George Washington Papers

To George Washington from Colonel Michael Jackson, 19 January 1779

From Colonel Michael Jackson

Fishkill [N.Y.] Jany 19th 1779


The Situation of the Brigade, which I at present command, and particularly my Regt,1 is such, that I think it my Duty to represent it to your Excellency.

I expected that the new Arrangement of the Army, which began the last Winter at Valley Forge,2 would have taken place before this, and that all the Vacancies, would have been filled agreeable to that Establishment.

When the Committee of Arrangement, were at the white Plains,3 I carried in a List of my Officers, agreeable to the Rank they then sustained, except those who were to be in the Feild Officers Companies, and supposed at that Time the whole Army was given in, in the same way—But am since informed the other Corps of the Army were carried in, with their Vacancies filled.

Many Vacancies in my Regt and indeed in the Brigade, have been of more than a Years standing, and if the Vacancies in this Corps, are not filled, while the others are compleated, it will be a manifest Injury.

I therefore desire, that whenever the Arrangement does take place, that this Brigade may be intitled to the same Priviliges, with Respect to Promotion, that the other Corps are.

Mr Bradford, who has been a long Time a Lieut. in Col. Baileys Regt and is a very good Officer, should be glad to have in my Regt as a Lieut., as he will not serve in Col. Baileys, I suppose on Account of his being neglected in the first Arrangement, and the public will lose a good Officer.4

As I have three or four Serjts who wo⟨uld⟩ make good Ens[ig]ns should be glad if they might be promoted.

As their has been a Number of Resignations, since the List of Officers, was given in, there must be many Alterations if the Commissions are not filled up.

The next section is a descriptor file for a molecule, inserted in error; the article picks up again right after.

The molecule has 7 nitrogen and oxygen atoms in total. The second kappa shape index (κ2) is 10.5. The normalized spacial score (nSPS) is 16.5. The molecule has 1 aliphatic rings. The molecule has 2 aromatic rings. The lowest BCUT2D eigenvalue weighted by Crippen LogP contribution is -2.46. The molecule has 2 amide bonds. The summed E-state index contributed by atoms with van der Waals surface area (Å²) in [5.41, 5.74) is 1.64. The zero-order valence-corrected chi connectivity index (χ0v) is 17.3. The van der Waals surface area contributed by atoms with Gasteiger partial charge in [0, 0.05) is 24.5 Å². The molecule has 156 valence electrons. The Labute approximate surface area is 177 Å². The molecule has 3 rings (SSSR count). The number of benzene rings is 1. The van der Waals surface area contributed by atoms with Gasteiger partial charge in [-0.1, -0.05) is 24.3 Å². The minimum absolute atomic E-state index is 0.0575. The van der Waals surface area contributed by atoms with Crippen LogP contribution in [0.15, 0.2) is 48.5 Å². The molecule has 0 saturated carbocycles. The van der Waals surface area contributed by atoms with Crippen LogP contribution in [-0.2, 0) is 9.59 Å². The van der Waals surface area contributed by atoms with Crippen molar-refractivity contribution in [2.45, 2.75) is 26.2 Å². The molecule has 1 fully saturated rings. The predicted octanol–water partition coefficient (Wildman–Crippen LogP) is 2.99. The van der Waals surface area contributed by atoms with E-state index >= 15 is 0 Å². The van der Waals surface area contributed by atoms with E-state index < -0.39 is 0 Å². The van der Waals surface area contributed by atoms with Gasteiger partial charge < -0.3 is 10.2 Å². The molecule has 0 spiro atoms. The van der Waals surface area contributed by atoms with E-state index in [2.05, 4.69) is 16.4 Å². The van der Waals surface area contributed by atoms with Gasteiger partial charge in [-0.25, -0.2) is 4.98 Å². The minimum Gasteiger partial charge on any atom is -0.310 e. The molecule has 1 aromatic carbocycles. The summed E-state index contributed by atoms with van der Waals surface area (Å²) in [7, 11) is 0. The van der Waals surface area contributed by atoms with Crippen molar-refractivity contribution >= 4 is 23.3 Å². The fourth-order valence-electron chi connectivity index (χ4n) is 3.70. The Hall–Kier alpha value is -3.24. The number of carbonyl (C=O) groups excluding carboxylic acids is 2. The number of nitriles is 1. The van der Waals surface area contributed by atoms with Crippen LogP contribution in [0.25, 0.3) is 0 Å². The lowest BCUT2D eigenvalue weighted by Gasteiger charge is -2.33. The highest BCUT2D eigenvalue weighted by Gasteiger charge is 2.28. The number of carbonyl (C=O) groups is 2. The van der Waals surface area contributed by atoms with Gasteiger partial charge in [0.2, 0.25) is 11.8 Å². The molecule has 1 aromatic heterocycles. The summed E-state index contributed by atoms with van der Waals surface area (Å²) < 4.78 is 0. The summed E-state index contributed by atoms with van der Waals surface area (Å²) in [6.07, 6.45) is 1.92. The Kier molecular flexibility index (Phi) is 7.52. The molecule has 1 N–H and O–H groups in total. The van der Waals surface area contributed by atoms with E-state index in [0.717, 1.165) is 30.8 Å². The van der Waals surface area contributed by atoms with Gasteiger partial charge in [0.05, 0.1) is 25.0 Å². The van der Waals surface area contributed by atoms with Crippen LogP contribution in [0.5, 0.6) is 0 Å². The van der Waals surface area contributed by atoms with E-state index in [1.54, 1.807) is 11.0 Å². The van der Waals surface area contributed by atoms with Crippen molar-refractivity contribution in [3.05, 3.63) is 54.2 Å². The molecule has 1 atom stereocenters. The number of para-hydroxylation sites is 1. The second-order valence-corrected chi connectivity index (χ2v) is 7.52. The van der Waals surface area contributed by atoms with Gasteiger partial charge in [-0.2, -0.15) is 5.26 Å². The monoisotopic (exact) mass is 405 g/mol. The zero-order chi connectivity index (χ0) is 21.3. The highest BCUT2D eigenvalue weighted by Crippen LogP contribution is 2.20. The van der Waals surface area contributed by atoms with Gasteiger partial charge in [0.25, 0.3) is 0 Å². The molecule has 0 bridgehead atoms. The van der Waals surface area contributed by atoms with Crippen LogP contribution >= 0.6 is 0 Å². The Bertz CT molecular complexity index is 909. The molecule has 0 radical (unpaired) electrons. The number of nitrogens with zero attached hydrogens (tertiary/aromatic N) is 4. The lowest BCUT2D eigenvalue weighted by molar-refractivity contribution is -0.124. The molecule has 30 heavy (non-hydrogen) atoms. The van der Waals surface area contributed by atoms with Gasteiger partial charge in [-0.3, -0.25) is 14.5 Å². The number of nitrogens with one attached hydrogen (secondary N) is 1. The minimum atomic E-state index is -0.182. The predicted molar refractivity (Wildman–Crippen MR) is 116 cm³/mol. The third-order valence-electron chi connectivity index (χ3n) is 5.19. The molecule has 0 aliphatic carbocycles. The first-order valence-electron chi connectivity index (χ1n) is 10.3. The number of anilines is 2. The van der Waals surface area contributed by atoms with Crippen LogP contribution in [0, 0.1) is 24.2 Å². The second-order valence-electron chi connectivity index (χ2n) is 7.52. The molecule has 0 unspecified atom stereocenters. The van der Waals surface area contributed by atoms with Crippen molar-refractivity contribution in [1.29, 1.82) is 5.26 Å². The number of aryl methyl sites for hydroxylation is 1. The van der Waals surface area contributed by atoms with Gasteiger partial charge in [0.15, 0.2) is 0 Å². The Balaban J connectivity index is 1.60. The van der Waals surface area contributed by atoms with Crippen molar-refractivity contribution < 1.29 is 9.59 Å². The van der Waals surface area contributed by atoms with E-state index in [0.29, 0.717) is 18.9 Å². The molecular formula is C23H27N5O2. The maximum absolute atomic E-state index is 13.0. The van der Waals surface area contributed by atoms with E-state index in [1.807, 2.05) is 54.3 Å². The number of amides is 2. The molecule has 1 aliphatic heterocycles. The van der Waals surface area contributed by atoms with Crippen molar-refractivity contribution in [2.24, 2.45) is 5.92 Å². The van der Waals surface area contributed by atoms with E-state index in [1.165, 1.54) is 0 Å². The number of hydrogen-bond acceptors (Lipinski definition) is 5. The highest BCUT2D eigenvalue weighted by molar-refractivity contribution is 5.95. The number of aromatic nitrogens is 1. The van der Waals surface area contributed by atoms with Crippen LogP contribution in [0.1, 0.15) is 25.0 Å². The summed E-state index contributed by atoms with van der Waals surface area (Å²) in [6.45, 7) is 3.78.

Should be Glad of your Excellency⟨s⟩ Answer, and such Measures taken as the Matter may be settled as soon as possible. I am, with Respect—Your Excellencys Most Obedt Humble Servt

Michl Jackson Colo.

P.S. I have been informed, that Mr Francis Dana, a Member of Congress from the Massachusetts, has cast most illiberall Aspersions upon my Character as an Officer, in presence of y⟨our⟩ Excellency, and the Commissioners of Arrangement.

What could have induced that Gentleman, to have said what he did, is to me very unaccountable.

If what he has said has diminished my Character in your Excellencys Estimation, Candor I am persuaded will induce you to give me an opportunity of vindicating my Conduct.5


1Jackson, colonel of the 8th Massachusetts Regiment, commanded the brigade formerly under Brig. Gen. Ebenezer Learned, who had resigned in March 1778.

3The Continental Congress committee of arrangement had been at GW’s White Plains, N.Y., headquarters in late August and early September 1778.

4Lt. Robert Bradford remained in Col. John Bailey’s 2d Massachusetts Regiment and was promoted to captain in June 1779.

5GW replied to Jackson on 26 Feb. from Middlebrook: “I recd your letter of the 19th Jany Ulto when at Philadelphia.

“The arrangement is now sent forward to Genl McDougall when such officers whose claims are undetermined will have an oppo⟨r⟩tunity of preferring them and of their receiving a final decision.

“As to the matter which you have mentioned, you may be assured I cannot be prejudiced against an officer who punctually executes the several duties of his station” (Df, in James McHenry’s writing, DLC:GW; Varick transcript, DLC:GW).

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